Are Gender Differences In Sports Just Evolution?

by Emma Cueto

The idea that sports are somehow naturally men's domain is nothing new, but it is freshly exhausting every time it comes up — like, for instance, in a recent study that some are reading as evolutionary evidence that men are just more interested in sports than women. I'll pause while you go through the same fit of exasperated spluttering that I did. Because seriously: Are we never going to stop having this conversation?

The study itself looked at gender differences in motivation and interest regarding sports, reviewing previous research done on the subject over the past few decades and looking for possible evolutionary explanations as to why girls and women show less interest in sports — and different motivations for their interest — than men. What it doesn't do is claim to prove that the gender difference in sports interest is solely, or even primarily, a byproduct of evolution.

In a piece for TIME, though, these nuances are not addressed. Author Jeffrey Kluger dismisses the idea that gender roles are artificial constructs as "mostly rubbish," and plays on the idea that there are fundamental differences between male and female brains (the claim being that "boys and girls are born fundamentally, behaviorally different" — although it should be noted that researchers have studied this subject and have found that how parents treat boys and girls correlates with differences in the gendered behavior of children). He argues that differences in sports participation among children show that sports are innately male, which effectively ignores both the overt and covert forces that shape the gender consciousness of young children. And although he does note, "None of this means that socialization, gender bias and all of the other cultural variables are not at work in the largely male world of sport," evolutionary mechanisms are tasked with carrying the majority of the argument's weight.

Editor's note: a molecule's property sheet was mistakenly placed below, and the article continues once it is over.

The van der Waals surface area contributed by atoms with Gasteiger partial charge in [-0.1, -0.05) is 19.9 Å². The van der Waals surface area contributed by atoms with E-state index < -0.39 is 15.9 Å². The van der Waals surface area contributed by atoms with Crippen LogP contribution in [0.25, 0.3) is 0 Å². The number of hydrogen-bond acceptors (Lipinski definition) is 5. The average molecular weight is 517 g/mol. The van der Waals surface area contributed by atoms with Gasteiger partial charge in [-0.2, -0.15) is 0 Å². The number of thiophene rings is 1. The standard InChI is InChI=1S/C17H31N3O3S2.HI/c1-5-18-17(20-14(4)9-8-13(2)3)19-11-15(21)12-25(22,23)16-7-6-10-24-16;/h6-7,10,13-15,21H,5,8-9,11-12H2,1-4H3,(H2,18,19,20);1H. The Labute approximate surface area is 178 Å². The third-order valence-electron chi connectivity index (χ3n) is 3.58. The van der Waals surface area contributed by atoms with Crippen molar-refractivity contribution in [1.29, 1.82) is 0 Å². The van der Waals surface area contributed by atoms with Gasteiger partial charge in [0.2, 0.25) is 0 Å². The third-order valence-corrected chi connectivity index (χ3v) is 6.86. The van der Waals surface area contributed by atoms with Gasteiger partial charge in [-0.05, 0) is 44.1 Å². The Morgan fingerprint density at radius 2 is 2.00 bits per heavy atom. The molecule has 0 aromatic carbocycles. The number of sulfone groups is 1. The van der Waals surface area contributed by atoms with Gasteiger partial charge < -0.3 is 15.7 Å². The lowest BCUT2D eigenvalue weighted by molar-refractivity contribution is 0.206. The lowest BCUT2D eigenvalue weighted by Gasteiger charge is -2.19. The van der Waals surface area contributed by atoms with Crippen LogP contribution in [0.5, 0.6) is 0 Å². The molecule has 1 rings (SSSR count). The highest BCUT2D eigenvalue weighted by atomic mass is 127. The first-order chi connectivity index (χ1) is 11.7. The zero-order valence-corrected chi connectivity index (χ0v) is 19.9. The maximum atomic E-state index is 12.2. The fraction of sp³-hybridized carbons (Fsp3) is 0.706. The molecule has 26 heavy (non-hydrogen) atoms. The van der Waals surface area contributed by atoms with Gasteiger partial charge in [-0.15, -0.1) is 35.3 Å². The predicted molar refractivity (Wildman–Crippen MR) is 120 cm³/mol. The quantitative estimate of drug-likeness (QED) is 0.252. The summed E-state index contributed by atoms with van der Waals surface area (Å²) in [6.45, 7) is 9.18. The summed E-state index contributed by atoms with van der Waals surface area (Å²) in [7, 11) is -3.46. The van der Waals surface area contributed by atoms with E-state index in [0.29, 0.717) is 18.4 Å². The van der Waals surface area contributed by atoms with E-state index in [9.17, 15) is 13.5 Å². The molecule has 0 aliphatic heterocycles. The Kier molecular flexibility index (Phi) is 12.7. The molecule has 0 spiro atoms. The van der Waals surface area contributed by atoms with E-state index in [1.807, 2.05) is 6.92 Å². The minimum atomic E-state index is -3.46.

To me, the piece reads like a highlights reel of all the reasons people give about why sports are the natural domain of men — which, of course, is precisely the attitude that reinforces the social constructs around sports that exist in the first place.

But Kluger's article, though frustrating, isn't really the problem; nor is a scientific research paper investigating potential underlying evolutionary principles around the gender imbalance in sports. Indeed, the researchers conclude that socialization is most likely not the sole cause of this imbalance, but they don't claim it's insignificant. The problem is the fact that society as a whole codes sports as fundamentally masculine and justifies this view with some vague explanation about evolution, without caring about the actual science. And that has very real impact for female sports fans and female athletes, at all levels of competition.